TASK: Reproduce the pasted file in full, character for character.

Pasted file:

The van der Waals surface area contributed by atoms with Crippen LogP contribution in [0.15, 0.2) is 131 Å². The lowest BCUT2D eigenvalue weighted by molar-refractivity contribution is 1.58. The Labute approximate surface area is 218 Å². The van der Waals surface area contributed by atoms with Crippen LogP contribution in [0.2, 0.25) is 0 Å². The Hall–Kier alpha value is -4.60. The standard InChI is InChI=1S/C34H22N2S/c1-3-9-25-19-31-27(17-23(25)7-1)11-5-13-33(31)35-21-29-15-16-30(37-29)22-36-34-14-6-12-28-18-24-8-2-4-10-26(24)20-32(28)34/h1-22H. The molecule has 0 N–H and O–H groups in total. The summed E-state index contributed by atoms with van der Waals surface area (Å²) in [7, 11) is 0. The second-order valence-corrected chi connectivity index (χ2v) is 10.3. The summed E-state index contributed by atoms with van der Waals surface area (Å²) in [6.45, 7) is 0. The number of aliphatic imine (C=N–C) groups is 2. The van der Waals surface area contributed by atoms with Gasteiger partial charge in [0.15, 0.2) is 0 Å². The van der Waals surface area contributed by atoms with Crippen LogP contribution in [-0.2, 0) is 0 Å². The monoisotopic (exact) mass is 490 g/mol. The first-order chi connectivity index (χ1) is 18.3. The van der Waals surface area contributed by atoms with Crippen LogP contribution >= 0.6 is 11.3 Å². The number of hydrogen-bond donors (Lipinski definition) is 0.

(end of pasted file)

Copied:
The van der Waals surface area contributed by atoms with Crippen LogP contribution in [0.15, 0.2) is 131 Å². The lowest BCUT2D eigenvalue weighted by molar-refractivity contribution is 1.58. The Labute approximate surface area is 218 Å². The van der Waals surface area contributed by atoms with Crippen LogP contribution in [0.2, 0.25) is 0 Å². The Hall–Kier alpha value is -4.60. The standard InChI is InChI=1S/C34H22N2S/c1-3-9-25-19-31-27(17-23(25)7-1)11-5-13-33(31)35-21-29-15-16-30(37-29)22-36-34-14-6-12-28-18-24-8-2-4-10-26(24)20-32(28)34/h1-22H. The molecule has 0 N–H and O–H groups in total. The summed E-state index contributed by atoms with van der Waals surface area (Å²) in [7, 11) is 0. The second-order valence-corrected chi connectivity index (χ2v) is 10.3. The summed E-state index contributed by atoms with van der Waals surface area (Å²) in [6.45, 7) is 0. The number of aliphatic imine (C=N–C) groups is 2. The van der Waals surface area contributed by atoms with Gasteiger partial charge in [0.15, 0.2) is 0 Å². The van der Waals surface area contributed by atoms with Crippen LogP contribution in [-0.2, 0) is 0 Å². The monoisotopic (exact) mass is 490 g/mol. The first-order chi connectivity index (χ1) is 18.3. The van der Waals surface area contributed by atoms with Crippen LogP contribution >= 0.6 is 11.3 Å². The number of hydrogen-bond donors (Lipinski definition) is 0.